Elon Musk Announces New Twitter CEO

Published on

UK economy returns to growth, Elon Musk announces new Twitter CEO

  • UK GDP nudged up 0.1% in the first quarter, following forecast upgrades from Bank of England
  • FTSE 100 and US market struggle where to find landing spots this week
  • Elon Musk has found a new Twitter Chief Executive
  • Oil price remains subdued on demand concerns

UK GDP Grows 0.1% In Q1

“UK GDP edged forward 0.1% in the first three months of the year, with growth eked out despite strike activity which derailed some momentum. The data comes hot on the heels of changed forecasts from the Bank of England. Lower energy prices are expected to stop the UK economy from contracting compared to previous expectations.

The economy is also being boosted by higher household spending, thanks to government measures earlier in the year. While the surprise change in the UK’s economic growth is certainly welcome, there are still real hurdles to overcome. There’s no sugar coating the fact that growth remains very sluggish – the UK is hardly on course to shoot the lights out this year.

The main issue is that inflation is set to fall more slowly than expected, partly because of the unprecedented rise in supermarket prices. It’s now thought that inflation will stay above its 2% target until 2025, a full nine months longer than initially forecast. The labour market also remains very tight, and high levels of job security makes for more money pumping around the system.

This all leads back to the fact interest rates will have to rise again to bring inflation in line. As things stand, the average household may have to pay £200 extra a month on mortgages, and that could have real implications for the housing market, and by proxy, banks and housebuilders, in the not-too-distant future.

FTSE 100 Stuggles To Find Landing Spots

The FTSE 100 held relatively steady in the last trading session and is predicted to do the same to round off the week, with some losses possible. There was initially a positive reaction to the fresh economic outlook, but broader concerns about global recession have put pressure on the value of the pound.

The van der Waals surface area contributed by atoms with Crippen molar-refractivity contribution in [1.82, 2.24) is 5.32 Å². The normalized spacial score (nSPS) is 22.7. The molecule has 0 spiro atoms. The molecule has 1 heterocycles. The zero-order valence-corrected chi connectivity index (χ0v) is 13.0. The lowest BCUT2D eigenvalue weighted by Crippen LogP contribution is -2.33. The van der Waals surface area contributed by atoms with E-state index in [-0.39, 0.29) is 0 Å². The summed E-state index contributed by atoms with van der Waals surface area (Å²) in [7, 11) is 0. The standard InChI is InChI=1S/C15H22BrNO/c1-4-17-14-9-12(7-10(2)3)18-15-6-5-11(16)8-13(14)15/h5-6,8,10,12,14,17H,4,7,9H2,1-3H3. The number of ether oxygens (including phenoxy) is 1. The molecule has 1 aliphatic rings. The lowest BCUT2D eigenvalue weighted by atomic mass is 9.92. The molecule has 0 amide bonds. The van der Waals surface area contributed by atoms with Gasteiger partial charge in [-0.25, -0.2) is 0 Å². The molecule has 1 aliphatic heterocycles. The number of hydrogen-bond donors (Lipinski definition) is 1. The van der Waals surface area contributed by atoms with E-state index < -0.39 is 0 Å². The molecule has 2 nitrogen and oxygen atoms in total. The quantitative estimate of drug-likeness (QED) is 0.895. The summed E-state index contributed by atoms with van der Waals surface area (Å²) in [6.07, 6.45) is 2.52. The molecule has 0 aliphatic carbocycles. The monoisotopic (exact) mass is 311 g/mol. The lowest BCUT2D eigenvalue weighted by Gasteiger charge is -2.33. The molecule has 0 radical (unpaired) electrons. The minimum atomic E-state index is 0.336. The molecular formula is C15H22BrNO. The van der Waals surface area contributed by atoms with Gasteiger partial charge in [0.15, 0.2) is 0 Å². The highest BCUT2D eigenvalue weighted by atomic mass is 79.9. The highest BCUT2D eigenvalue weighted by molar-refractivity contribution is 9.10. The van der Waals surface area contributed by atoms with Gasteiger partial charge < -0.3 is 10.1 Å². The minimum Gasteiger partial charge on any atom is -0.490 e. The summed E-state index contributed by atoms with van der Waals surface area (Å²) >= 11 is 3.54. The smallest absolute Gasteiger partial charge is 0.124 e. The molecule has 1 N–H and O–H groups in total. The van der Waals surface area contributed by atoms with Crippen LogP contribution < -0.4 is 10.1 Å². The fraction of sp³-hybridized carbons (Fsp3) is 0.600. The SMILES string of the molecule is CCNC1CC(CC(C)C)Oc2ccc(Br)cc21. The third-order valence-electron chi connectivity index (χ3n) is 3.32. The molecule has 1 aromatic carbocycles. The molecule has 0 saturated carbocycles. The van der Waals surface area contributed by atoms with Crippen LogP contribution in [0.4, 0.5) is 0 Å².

There have been mixed messages from US markets, with the S&P500 falling 0.7% and the Nasdaq Composite shedding 0.2% in the last regular trading session. Investor sentiment was put to the test following disappointing subscriber numbers at Disney, as well as renewed pressure in the US regional banking system because of PacWest Bancorp’s (NASDAQ:PACW) developments.

That said, there have also been positive moves, especially from Alphabet as it signalled plans to beef up the use of AI. Ultimately, the US is grappling with a heady mixture of exciting growth stories and tough conditions, both corporate and economic. Together, that makes for an impasse with little movement on the markets.

New Twitter CEO Announced

Twitter has found someone to take over the top job, according to Elon Musk. True to form, the move was announced in a tweet. The new CEO will start in around six weeks, and Mr Musk won’t be moving too far, with plans to be Executive Chair and CTO.

The new boss will be female in a move that goes a small way to shaking up the status quo of the pecking order of tech top dogs. Musk’s handling of Twitter has been controversial, but he has done a lot to stabilise the social media shift in the recent storm, hopefully laying a firmer foundation from which the new CEO will build.

There’s no denying Musk’s ability to bulldoze through problems. Tesla investors are likely to celebrate this move too, with Musk’s very hands-on approach at Twitter leading to concerns he had taken his eye off the ball at this EV giant.

This announcement should go some way to restoring that confidence, at a time when Tesla faces a crossroads when it comes to pricing, demand and margin.

Oil Price Remains Subdued

Although off recent lows, Brent crude remains subdued at under $75 a barrel. This contradicts the jumps seen earlier in the week after President Biden’s administration said it was cutting 140m barrels of previously mandated crude sales from the Strategic Petroleum Reserve.

The downward move is a result of data which shows an unexpected increase in US inventories, highlighting concerns about demand – which have been made worse by a 16% reduction in crude imports in China.”

Article by Sophie Lund-Yates, lead equity analyst at Hargreaves Lansdown